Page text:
Osteoarthritis is characterized by the progressive destruction of cartilage in the articular joints. Novel therapies that promote resurfacing of exposed bone in focal areas are of interest in osteoarthritis because they may delay the progression of this disabling disease in patients who develop focal lesions. Recently, the addition of 80% deacetylated chitosan to cartilage microfractures was shown to promote the regeneration of hyaline cartilage. The molecular mechanisms by which chitosan promotes cartilage regeneration remain unknown. Because neutrophils are transiently recruited to the microfracture site, the effect of 80% deacetylated chitosan on the function of neutrophils was investigated. Most studies on neutrophils use preparations of chitosan with an uncertain degree of deacetylation. For therapeutic purposes, it is of interest to determine whether the degree of deacetylation influences the response of neutrophils to chitosan. The effect of 95% deacetylated chitosan on the function of neutrophils was therefore also investigated and compared with that of 80% deacetylated chitosan.
Human blood neutrophils from healthy donors were isolated by centrifugation on Ficoll-Paque. Chemotaxis was performed using the chemoTX system. Production of superoxide anions was evaluated using the cytochrome c reduction assay. Degranulation was determined by evaluating the release of myeloperoxidase and lactoferrin. The internalization of fluorescently labelled 80% deacetylated chitosan by neutrophils was studied by confocal microscopy.
Neutrophils were dose dependently attracted to 80% deacetylated chitosan. In contrast, 95% deacetylated chitosan was not chemotactic for neutrophils. Moreover, the majority of the chemotactic effect of 80% deacetylated chitosan was mediated by phospholipase-A2-derived bioactive lipids. Contrary to the induction of chemotaxis, neither 80% nor 95% deacetylated chitosan activated the release of granule enzymes or the generation of active oxygen species. Despite the distinct response of neutrophils toward 80% and 95% deacetylated chitosan, both chitosans were internalized by neutrophils.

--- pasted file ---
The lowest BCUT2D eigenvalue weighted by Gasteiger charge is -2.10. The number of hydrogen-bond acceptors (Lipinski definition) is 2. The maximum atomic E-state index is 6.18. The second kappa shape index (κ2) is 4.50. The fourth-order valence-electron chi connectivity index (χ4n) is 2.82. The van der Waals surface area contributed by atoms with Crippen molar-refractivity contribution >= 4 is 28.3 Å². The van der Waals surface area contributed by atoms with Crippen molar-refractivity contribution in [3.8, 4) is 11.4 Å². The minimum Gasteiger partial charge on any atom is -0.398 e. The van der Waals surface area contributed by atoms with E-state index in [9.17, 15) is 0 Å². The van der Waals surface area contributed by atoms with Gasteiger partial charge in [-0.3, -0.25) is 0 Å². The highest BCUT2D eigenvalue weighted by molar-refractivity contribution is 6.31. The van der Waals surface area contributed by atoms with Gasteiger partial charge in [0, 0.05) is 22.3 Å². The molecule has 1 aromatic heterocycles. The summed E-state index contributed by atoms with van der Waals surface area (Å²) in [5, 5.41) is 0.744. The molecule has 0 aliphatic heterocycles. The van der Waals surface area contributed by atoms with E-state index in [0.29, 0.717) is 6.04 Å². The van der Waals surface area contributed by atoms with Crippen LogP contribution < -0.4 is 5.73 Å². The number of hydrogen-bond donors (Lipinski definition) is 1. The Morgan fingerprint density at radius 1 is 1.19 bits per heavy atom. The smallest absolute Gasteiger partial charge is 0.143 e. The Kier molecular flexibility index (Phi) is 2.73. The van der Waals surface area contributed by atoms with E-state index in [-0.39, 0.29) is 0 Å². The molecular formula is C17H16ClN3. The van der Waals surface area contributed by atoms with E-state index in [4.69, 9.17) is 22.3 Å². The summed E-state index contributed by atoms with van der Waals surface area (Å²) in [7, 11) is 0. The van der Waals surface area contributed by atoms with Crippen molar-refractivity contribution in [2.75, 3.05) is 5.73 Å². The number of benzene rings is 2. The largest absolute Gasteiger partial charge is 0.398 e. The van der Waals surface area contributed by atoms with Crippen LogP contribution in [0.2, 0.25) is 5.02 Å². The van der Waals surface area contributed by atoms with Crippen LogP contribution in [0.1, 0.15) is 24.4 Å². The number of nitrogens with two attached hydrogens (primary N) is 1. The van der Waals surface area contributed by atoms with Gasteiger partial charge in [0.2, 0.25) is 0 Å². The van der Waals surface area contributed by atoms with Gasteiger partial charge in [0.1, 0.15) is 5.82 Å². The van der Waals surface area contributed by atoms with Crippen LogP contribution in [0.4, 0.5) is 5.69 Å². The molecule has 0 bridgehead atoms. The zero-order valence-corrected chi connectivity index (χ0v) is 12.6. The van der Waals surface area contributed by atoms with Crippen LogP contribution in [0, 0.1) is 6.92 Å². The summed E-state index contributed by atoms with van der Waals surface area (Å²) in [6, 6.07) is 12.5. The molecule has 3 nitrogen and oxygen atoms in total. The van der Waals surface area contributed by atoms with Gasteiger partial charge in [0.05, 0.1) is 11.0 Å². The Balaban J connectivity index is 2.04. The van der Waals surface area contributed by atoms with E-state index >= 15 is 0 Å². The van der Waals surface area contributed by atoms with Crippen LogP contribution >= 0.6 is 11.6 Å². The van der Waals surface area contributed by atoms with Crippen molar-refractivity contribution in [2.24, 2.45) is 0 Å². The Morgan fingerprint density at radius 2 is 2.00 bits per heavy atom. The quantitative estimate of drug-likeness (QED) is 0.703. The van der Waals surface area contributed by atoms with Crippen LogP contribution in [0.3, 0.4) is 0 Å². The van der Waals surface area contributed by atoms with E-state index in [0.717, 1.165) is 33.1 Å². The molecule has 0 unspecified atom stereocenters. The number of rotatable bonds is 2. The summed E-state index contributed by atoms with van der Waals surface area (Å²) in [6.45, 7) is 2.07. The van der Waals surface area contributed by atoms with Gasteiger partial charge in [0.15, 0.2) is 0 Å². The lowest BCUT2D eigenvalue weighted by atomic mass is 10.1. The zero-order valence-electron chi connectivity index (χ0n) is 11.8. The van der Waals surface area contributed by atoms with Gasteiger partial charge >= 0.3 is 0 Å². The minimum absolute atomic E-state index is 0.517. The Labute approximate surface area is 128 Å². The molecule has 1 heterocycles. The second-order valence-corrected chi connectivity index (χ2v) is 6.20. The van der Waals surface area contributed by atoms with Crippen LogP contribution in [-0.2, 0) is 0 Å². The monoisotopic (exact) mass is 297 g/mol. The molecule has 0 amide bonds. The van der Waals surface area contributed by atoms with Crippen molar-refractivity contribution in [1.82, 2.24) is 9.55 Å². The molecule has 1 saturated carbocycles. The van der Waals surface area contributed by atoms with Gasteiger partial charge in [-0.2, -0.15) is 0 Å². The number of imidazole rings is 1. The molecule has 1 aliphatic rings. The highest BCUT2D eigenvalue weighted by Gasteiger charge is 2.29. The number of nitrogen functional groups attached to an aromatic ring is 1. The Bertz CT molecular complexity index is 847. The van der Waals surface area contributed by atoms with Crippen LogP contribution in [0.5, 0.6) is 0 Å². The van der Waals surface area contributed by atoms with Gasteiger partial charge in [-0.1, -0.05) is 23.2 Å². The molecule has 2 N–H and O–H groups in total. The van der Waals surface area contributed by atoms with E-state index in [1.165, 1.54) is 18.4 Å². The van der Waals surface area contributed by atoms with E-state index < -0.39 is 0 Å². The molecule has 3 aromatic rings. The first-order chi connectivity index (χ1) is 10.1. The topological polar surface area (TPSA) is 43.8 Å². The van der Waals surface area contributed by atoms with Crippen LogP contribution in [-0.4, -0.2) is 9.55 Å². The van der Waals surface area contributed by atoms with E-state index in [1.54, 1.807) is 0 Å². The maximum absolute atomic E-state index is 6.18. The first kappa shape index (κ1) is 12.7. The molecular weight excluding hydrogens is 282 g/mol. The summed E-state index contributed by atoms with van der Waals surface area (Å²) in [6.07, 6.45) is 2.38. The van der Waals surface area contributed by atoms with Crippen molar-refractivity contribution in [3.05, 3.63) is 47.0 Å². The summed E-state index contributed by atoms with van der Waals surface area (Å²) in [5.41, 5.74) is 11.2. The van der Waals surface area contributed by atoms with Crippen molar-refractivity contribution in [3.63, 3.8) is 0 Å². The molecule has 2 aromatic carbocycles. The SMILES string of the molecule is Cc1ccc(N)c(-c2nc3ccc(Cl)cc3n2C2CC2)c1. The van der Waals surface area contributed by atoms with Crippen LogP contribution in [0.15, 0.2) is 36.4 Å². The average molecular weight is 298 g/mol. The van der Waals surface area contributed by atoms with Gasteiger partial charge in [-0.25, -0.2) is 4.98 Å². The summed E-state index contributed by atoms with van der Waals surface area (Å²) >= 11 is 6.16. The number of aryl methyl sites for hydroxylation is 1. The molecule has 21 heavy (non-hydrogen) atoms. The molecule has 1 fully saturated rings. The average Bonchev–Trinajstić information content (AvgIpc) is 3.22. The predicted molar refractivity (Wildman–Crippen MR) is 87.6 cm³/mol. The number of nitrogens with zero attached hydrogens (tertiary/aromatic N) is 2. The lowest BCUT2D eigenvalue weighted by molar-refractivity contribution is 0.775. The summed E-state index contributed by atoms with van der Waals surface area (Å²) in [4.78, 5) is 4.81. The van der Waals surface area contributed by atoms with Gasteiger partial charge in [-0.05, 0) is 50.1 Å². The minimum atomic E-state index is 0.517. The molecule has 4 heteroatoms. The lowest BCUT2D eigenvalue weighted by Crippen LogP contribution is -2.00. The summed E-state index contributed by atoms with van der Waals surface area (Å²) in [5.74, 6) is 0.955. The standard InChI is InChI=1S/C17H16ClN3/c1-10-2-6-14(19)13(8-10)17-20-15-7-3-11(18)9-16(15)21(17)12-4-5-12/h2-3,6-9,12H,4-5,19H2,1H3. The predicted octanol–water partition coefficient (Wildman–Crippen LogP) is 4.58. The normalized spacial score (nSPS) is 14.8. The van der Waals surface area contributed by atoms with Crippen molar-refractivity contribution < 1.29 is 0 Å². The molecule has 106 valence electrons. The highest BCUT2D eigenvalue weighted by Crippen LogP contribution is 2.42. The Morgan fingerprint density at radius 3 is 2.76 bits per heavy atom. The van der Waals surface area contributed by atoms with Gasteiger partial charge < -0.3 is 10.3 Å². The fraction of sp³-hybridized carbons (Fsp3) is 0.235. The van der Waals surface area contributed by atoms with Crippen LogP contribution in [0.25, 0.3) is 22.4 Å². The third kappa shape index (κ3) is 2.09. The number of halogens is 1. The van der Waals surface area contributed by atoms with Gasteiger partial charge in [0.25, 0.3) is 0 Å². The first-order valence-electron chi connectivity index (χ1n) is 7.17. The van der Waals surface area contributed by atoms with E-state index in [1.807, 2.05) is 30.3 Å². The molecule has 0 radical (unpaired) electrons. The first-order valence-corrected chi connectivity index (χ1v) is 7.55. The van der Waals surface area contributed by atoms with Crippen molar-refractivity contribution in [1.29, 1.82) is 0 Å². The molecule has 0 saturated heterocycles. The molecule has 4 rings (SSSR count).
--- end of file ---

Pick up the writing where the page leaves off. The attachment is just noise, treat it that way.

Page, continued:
Eighty per cent deacetylated chitosan induces a phenotype in neutrophils that is distinct from the classical phenotype induced by pro-inflammatory agents. Our observations also indicate that the degree of deacetylation is an important factor to consider in the use of chitosan as an accelerator of repair because neutrophils do not respond to 95% deacetylated chitosan.
Osteoarthritis (OA) is characterized by progressive destruction of cartilage in the articular joints . Because it is one of the main causes of disability, this form of arthritis is a burden to both society and the patient. The incidence of OA increases with age. Over 80% of the elderly population exhibits radiographic evidence of OA.
Focal cartilage lesions in humans can be treated by microfracture. This resurfacing procedure, when successful, can re-stabilize the joint and slow the progression of OA. Chitosan was recently shown to promote the regeneration of articular cartilage through the application of an in situ solidifying chitosan-glycerol phosphate/blood clot over lesions treated with microfracture [2,3]. Chitosan-glycerol phosphate/blood clots represent a novel articular cartilage repair approach, which has yielded promising results in the clinic .
Chitosan is a linear polymer of β (1→4)-linked glucosamine and N-acetyl-D-glucosamine residues obtained by the N-deacetylation of chitin. Chitosan is biodegradable, non-toxic, and nonimmunogenic [5-7]. The degree of deacetylation (DDA) influences the physical properties of chitosan. As the degree of deacetylation increases, the degree of solubility of chitosan in different solvents decreases and susceptibility to lysosomal biodegradation decreases [8,9]. The chitosan used in the cartilage repair model is of medium viscosity and is 80% deacetylated (80 M). In vivo, 50% to 80% deacetylated chitosan is slowly degraded and eventually cleared by enzymatic and cell-based mechanisms [5,10].
The presence of 80 M chitosan over repairing microfracture or microdrill holes is associated with the recruitment of polymorphonuclear neutrophils (PMNs) to the granulation tissue as well as remodeling and revascularization of the damaged trabecular bone, and subsequent formation of more hyaline repair tissue in both rabbit and sheep repair models [2,3,11]. In contrast, few PMNs home to microdrills in the absence of chitosan . Remarkably, PMNs persist in repairing defects for several weeks, in parallel with clearance of the 80 M chitosan particles. Therefore, in contrast to traditional notions that persistence of PMNs in repairing wounds is detrimental to repair, in this cartilage repair model the persistence of PMNs during the first few weeks of repair is related to a more favorable cartilage repair outcome.